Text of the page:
For example, let’s say I want to use lucid dreaming to work through the hurt and embarrassment of losing my job. Every night for a week, as an incubation technique I write in my dream journal “tonight I will become lucid and have a conversation with my former co-workers.” That week I have two lucid dreams, each of them irrelevant to the goal I had. During the first dream I walk through walls knowing that they aren’t real. During the second dream, I take a bath and marvel at the feeling of dream water. In both cases I wake up pleased that I got lucid and did fun things, but also a little disappointed that I didn’t remember to talk to my former co-workers and directly address the primary source of pain in my waking life.

If we take Shinzen’s paradigm of deep unconscious transformation seriously and apply it to lucid dreaming, I may have actually been making progress on coming to grips with the loss of my job through those lucid dreams even though the subject matter seems irrelevant. Upon viewing Shinzen’s video, my friend Wil had a great analogy. Perhaps the time spent lucid in a dream itself has a positive impact on psycho-spiritual development that is not dependent on the content of the dream or the activities undertaken while lucid. Wil pointed out that runners train in high altitudes to expand their blood oxygen capacity so they are more effective running at normal altitudes. Lucid dreams can be understood as high awareness environments: a high degree of awareness is needed to become lucid, and a high degree of awareness is needed to stay lucid. Certainly, specific “training excercizes” performed in the lucid dream state can expand consciousness in direct and focused ways, but we shouldn’t discount the benefits of just becoming and staying lucid for a bit.

The two “irrelevant” lucid dreams may help me get through the loss of my job because they have increased my capacity to bring awareness to any situation.

How Do You Know Any of This Is Happening?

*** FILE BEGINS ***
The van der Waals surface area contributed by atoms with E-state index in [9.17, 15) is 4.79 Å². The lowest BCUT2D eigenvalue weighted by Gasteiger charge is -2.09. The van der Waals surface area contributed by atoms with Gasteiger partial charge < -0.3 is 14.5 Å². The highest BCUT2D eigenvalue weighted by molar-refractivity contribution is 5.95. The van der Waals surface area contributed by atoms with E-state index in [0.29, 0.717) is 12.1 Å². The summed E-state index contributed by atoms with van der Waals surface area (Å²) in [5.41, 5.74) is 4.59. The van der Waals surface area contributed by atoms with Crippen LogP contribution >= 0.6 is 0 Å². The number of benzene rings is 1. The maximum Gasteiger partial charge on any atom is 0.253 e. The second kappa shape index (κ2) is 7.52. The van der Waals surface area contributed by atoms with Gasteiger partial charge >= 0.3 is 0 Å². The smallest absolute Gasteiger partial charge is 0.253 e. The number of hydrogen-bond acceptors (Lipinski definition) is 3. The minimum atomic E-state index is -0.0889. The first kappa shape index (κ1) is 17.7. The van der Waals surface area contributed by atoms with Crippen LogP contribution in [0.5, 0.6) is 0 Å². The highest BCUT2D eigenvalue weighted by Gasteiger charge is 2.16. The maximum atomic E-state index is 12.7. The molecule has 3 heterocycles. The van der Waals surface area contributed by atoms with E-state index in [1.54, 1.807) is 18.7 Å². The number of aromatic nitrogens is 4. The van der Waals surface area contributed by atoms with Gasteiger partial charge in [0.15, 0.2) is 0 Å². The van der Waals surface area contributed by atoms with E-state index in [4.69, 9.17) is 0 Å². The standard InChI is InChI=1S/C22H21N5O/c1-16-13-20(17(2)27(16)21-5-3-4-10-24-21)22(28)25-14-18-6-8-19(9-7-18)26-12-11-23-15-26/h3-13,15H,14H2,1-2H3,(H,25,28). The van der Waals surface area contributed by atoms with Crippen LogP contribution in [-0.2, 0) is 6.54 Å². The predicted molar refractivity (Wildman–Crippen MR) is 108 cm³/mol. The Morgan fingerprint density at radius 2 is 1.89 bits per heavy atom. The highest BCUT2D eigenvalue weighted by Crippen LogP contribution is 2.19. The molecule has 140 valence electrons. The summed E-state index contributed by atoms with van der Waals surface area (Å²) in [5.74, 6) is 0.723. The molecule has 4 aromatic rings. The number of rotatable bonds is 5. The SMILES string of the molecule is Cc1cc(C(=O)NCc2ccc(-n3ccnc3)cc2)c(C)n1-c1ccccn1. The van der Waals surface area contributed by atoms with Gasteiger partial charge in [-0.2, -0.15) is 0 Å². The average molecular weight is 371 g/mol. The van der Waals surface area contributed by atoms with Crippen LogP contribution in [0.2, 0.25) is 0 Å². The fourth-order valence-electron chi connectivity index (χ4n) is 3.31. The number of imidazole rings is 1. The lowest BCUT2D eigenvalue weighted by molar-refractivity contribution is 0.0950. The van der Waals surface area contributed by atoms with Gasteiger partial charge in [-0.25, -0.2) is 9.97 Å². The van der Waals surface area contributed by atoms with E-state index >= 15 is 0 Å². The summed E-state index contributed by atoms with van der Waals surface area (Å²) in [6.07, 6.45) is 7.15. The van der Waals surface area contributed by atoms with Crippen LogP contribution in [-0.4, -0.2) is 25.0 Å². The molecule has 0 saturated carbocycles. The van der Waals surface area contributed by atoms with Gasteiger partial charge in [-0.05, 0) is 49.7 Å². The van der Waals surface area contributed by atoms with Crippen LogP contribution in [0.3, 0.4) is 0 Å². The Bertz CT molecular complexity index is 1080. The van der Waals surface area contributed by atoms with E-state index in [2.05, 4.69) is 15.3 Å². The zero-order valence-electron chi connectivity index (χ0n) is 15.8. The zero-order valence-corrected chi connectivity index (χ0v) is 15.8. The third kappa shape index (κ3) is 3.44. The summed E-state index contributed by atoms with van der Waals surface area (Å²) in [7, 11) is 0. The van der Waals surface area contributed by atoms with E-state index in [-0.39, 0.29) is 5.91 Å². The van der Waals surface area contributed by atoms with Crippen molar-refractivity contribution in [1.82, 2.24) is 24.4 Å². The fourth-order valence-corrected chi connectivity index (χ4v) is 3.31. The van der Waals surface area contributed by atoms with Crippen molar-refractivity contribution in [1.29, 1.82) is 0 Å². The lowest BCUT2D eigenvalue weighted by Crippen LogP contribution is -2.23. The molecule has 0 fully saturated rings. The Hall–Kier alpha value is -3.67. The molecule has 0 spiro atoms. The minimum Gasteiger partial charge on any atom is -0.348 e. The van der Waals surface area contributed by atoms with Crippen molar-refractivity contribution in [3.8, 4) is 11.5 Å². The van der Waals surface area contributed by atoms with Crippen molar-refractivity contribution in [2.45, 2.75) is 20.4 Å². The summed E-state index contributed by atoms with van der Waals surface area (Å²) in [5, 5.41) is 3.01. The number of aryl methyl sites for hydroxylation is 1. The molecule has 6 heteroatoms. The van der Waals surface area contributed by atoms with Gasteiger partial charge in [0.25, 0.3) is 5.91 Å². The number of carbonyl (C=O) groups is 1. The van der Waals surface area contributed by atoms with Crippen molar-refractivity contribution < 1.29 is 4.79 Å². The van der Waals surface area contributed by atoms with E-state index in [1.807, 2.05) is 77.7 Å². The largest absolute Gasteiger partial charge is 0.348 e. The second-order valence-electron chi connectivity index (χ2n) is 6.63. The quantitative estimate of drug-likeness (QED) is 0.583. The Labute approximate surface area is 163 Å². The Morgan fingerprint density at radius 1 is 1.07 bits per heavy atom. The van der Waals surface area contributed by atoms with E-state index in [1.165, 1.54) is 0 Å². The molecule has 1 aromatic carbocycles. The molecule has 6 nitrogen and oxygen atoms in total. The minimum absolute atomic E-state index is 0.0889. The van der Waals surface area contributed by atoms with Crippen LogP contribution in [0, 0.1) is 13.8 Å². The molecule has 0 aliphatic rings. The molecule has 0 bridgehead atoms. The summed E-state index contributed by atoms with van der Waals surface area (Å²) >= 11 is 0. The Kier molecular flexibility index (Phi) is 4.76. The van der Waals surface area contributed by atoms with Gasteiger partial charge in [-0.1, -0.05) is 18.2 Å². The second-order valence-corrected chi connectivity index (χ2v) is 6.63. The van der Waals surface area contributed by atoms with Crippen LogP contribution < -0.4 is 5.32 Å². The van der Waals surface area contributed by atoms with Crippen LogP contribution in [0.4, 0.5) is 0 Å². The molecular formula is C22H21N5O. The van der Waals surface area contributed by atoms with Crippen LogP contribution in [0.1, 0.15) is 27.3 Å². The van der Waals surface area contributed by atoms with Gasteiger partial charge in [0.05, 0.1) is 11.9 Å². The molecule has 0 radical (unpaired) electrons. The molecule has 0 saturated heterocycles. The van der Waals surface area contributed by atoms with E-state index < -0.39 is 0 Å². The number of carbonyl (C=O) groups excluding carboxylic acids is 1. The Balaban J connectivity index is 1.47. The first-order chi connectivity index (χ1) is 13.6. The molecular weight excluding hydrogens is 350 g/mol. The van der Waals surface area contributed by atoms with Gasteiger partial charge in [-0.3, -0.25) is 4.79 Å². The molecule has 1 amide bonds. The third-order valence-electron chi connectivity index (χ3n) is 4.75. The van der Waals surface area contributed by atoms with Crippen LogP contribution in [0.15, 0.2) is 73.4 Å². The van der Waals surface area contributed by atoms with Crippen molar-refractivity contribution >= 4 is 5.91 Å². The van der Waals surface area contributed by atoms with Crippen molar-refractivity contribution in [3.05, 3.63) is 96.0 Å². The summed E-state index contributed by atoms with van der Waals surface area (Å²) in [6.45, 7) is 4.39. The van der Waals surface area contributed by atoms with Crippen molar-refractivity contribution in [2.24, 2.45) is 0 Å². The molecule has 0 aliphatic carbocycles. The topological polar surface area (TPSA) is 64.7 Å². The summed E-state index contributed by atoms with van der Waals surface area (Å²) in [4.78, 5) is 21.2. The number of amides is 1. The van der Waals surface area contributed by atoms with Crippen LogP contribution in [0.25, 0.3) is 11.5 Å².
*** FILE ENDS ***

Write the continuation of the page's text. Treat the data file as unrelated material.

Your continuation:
I don’t. Shinzen came up with his paradigm of transformation through observation of “significant, permanent, positive changes in perception and behaviour” after his meditation retreats. It is a hypothesis, an informed guess at explaining noticeable shifts his life.

I would also add that just being open to the possibility can be of positive benefit to lucid dreamers struggling to address specific aspects of their lives. In my first post, I warned of possible stumbling blocks when trying to address a pressing issue through lucid dreaming: “Too much pressure when we’re in bed, and we’ll be lucky to fall asleep at all. If we do somehow manage to sleep and dream under that kind of pressure, a tidal wave of disappointment awaits in the morning if the dreams don’t go exactly as planned.” Knowing that even seemingly irrelevant lucid dreams may be providing fuel for transcending this issue in the form of greater awareness can really help take the pressure off and curb some of the potential disappointment.

The Dog and The Pool

The example I gave above about job loss was hypothetical, but I’ll share an interesting experience I actually had as well. The morning of February 3, 2015, after some non-lucid scenes, I dreamt the following:

As I walk to the traffic lights by the street I grew up on, there is a huge, almost horse-sized dog prowling the school yard across the street. It notices me and bolts across the street. I’m alert, but calm. The dog just sniffs me and walks beside me. The calmer I get, the smaller the dog becomes until it is the size of a rat. Wait, this is how fear behaves in a dream… I’m dreaming. I actually want the dog to get bigger again to fight a bear in the Westbound left-hand turn lane, but the bear just vanishes. There is no need for conflict.  

I have no fear of dogs (or bears for that matter) that I needed to get over. The dog incident is reminiscent of something that happened two or three years prior to the dream, but it was just a very minor irritation, nothing traumatic.

In the weeks following this dream I noticed a kind of daredevil energy welling up inside me. Heights, embarassment, danger… they all still scared me, but there was an attractiveness to them now as well. I recall confiding to my uncle that I’d better find a channel for this energy before I did something drastic like enlist for the marines in a fit of thrillseeking.

I eventually settled on confronting something that had been gnawing at me for almost 25 years: my childhood had to be abandoned for awhile for health reasons and could never bring myself to get back into it after that (I would have been a shitty marine). Not a huge deal, but I found my poor swimming skills deeply embarassing. In short order I signed up for adult lessons, thought I would die of embarassment the first night waiting for the little kids to finish up their lessons before mine, and it’s been great since. 

Would I have eventually done something like this anyway if I hadn’t had the dog dream? It’s hard to say. But I do feel comfortable saying that dream changed my relationship to fear in a positive way. Embarassment, like the dog, shrank to a managable size as I was able to face it and stand my ground.